Beatriz Kaye
June 27, 2019 8:30 am
@figleavesofficial, Instagram

Growing inclusivity in the fashion industry is a blessing for people like me who love to strike a pose and love all of their jiggly parts. Clothing options are becoming more diverse and adventurous, although our lingerie options are still limited. Even when brands like Savage x Fenty offer plus-size options, they tend to be less risqué and colorful than the straight-size options offered in the same line. Fit is also a huge issue, especially when fast-fashion brands use cheaper materials and garment construction.

Frustrated with the lack of supportive, well-fitting, playful lingerie options available out there, I reached out to three plus-size lingerie brands to see how they’ve been tackling the technical fit and style issues prevalent in the industry.

London-based design house Playful Promises has been offering super cute plus-size lingerie options for years, notably through their collaboration with Gabi Fresh. Founder Emma Parker says, “At Playful Promises, our philosophy is that we make product with the same aesthetic across core and curve sizing so the design process is the same.” The design team makes sure styles are staying consistent across both ranges, while the technical team crosses the finish line by providing the right materials for support, such as “stronger, rigid liners, power meshes, wider elastics, and thicker gauge wires.”

Sometimes brands struggle with offering plus-size lingerie simply because the design process is so technical, time-consuming, and expensive. Prototypes are typically made in a sample size—typically size small or medium, or dress sizes 4 or 6—then computerized tools calculate measurements for other sizes. It’s almost like playing a game of telephone. If plus-size clothing is so far removed from the straight-size prototype, then we can’t expect the nuance of fit to be communicated clearly.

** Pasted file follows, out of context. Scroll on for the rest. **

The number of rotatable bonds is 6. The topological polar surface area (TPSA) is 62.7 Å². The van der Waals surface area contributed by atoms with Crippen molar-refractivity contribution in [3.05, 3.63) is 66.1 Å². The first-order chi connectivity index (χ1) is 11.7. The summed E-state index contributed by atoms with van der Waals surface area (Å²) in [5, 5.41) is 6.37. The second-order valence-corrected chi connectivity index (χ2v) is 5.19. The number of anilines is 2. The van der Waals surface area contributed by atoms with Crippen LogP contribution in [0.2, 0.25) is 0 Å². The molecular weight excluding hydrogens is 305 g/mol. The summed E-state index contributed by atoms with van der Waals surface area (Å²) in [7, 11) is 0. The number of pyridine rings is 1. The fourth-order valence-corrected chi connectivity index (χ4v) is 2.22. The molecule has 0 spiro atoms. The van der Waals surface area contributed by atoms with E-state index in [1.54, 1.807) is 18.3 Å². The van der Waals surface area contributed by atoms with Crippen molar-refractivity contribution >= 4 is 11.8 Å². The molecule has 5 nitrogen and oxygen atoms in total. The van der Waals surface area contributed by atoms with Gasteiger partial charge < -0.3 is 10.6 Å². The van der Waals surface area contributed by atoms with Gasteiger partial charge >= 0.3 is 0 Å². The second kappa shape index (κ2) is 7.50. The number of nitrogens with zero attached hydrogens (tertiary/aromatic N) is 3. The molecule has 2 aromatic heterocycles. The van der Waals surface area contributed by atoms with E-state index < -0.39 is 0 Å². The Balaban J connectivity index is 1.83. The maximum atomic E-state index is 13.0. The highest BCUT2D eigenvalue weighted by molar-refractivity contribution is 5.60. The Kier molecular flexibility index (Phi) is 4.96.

Moira Nelson, director of design and product development at Bare Necessities, uses her 20 years of expertise in the industry and her own experience as a plus-size bra wearer to inform the brand’s in-house line, Camio Mio. “We’re deeply engaged in the entire design, development and fit process, and have stringent quality requirements,” she tells me. “We fit numerous sizes on a variety of body types. Every style is fit multiple times, and corrections are made until it is perfected in each size.”

Physical retail space can also be a barrier to size-inclusivity. Brick-and-mortar stores have limited storage and merchandising space to be able to include as many sizes as possible. Time and time again, I’ve walked into stores only to be dismayed that I can’t actually try on the size that I need in the style I like. Lingerie and shapewear online retailer Figleaves is changing the game with over 130 sizes in bands 28-52 and cups A-K.

Zoe Norman, Figleaves’ lead lingerie buyer, says, “Because bras come in a huge range of sizes, when you combine the bands with the cups, it’s a hard category in terms of stock.” If you only carry three sizes of T-shirts, for example, it’s so much easier to keep track of how much inventory you have. But Figleaves’ band and cup options alone mean that they have to account for 132 different sizes in their inventory. “Since Figleaves is exclusively online, we have the benefit of ‘unlimited space,’ where we don’t have to worry about the constraints of a sales floor.”

While so many hurdles keep us from the provocative lingerie looks that plus-size women deserve, it’s encouraging to see brands working toward optimal fit within their entire size range. We can only hope that other brands are taking notes—because the job of making the lacy, mesh cups that are meant to cradle our boobies is no joke. Brands need to be showing us how precious our bodies are by designing lingerie with proper fit for all bodies, because, yes, they’re beautiful.